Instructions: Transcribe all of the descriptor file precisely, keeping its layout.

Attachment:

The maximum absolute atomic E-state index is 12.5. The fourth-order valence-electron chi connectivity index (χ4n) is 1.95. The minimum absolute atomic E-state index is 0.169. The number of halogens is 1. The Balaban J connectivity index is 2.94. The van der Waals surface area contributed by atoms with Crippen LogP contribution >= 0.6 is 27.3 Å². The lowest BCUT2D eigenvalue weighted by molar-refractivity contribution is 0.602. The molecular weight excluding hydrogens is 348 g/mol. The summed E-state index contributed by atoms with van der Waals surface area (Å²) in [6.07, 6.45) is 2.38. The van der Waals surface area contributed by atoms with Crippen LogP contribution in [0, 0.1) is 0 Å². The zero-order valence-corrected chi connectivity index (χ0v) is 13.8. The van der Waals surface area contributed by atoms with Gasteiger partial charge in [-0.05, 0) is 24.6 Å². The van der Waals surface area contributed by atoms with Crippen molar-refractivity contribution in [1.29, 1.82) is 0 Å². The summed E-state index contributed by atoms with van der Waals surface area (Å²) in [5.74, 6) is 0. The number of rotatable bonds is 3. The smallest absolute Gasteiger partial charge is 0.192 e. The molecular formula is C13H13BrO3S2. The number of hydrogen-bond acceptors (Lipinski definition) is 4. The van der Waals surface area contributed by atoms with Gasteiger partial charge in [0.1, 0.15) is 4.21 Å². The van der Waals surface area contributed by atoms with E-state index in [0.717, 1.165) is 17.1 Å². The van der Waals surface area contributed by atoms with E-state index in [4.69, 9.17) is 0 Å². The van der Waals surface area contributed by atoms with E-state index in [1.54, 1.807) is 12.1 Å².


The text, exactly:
The maximum absolute atomic E-state index is 12.5. The fourth-order valence-electron chi connectivity index (χ4n) is 1.95. The minimum absolute atomic E-state index is 0.169. The number of halogens is 1. The Balaban J connectivity index is 2.94. The van der Waals surface area contributed by atoms with Crippen LogP contribution >= 0.6 is 27.3 Å². The lowest BCUT2D eigenvalue weighted by molar-refractivity contribution is 0.602. The molecular weight excluding hydrogens is 348 g/mol. The summed E-state index contributed by atoms with van der Waals surface area (Å²) in [6.07, 6.45) is 2.38. The van der Waals surface area contributed by atoms with Crippen LogP contribution in [0, 0.1) is 0 Å². The zero-order valence-corrected chi connectivity index (χ0v) is 13.8. The van der Waals surface area contributed by atoms with Gasteiger partial charge in [-0.05, 0) is 24.6 Å². The van der Waals surface area contributed by atoms with Crippen molar-refractivity contribution in [1.29, 1.82) is 0 Å². The summed E-state index contributed by atoms with van der Waals surface area (Å²) in [5.74, 6) is 0. The number of rotatable bonds is 3. The smallest absolute Gasteiger partial charge is 0.192 e. The molecular formula is C13H13BrO3S2. The number of hydrogen-bond acceptors (Lipinski definition) is 4. The van der Waals surface area contributed by atoms with Gasteiger partial charge in [0.1, 0.15) is 4.21 Å². The van der Waals surface area contributed by atoms with E-state index in [0.717, 1.165) is 17.1 Å². The van der Waals surface area contributed by atoms with E-state index in [4.69, 9.17) is 0 Å². The van der Waals surface area contributed by atoms with E-state index in [1.54, 1.807) is 12.1 Å².